An outlandish, in-your-face stage presence, a strange sense of humor, and a hard-working funk sound that criss-crossed more than a few musical boundaried earned Cameo countless comparisons to Parliament/Funkadelic in their early days. They have since gone on to transcend said influences – and outlast almost every single one of them. Their career has been a fine tapestry of numerous R&B chart hits, ranging from greasy funk workouts to synthesized funk swingers and dripping ballads.
The group first came into the public eye with their excellent debut album, Cardiac Arrest (1977). Secret Omen (1979) was punctuated by the magnificent funky (and slightly loony) “I Just Want to Be,” a number-three R&B chart hit. Five albums followed between 1980 and 1983 — Cameosis, Feel Me, Knights of the Sound Table, Alligator Woman, Style — and delivered numberous Top 20 R&B singles, including”Shake Your Pants,” “We’re Goin’ Out Tonight,” “Keep It Hot,” “Freaky Dancin’,” “Just Be Yourself,” “Flirt,” and “Style.”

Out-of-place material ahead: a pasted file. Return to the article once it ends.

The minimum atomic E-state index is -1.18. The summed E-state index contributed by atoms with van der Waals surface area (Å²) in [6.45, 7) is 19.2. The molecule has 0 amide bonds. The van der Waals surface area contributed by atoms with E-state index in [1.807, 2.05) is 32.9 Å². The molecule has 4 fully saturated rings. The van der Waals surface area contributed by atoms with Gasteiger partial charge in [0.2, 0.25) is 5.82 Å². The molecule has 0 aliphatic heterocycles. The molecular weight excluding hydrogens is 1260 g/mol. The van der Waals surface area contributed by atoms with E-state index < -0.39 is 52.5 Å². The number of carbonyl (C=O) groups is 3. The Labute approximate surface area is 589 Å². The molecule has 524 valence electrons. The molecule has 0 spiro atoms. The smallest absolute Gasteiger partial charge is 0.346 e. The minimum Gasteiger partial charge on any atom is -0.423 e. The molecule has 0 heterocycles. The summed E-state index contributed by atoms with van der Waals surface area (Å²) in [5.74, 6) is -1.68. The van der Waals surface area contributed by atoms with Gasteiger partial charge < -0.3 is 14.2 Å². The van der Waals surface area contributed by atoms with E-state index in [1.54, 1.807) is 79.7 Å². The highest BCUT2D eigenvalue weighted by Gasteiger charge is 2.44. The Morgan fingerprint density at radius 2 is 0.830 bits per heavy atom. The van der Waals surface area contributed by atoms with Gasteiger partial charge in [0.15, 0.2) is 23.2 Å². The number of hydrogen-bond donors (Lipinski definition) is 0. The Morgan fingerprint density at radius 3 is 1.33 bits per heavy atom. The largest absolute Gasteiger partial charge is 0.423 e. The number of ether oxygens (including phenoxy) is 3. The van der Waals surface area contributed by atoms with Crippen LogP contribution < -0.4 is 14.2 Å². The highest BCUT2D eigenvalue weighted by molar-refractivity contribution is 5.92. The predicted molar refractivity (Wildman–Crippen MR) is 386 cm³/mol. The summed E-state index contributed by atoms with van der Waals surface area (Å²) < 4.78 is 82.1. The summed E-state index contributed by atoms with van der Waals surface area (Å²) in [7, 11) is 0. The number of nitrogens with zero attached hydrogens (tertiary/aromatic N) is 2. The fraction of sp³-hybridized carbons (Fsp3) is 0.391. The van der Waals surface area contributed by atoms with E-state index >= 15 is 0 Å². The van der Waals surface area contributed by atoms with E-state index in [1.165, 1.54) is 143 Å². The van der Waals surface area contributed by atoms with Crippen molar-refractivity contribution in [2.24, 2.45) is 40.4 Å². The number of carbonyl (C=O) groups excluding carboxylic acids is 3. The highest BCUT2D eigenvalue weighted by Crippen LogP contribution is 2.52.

She’s Stranger (1984) was a commercial success, with the title cut topping the R&B chart and entering the Top 50 of the pop chart. The album kicked off a remarkable three-album run that made Cameo one of the most popular groups of the ’80s. Single Life (1985) and Word Up! (1986) continued their hot streak. The singles from those two albums – “Attack Me With Your Love,” “Single Life,” “Word Up,” “Candy” and “Back and Forth” – held down the Top Five plateau of the R&B chart. “Word Up” even went to number six on the pop chart, giving them their biggest bite of the mainstream.
Cameo’s presence continues to be visible up through the 2000s, not only through extensive sample use but from their less tangible influence upon younger artists and producers.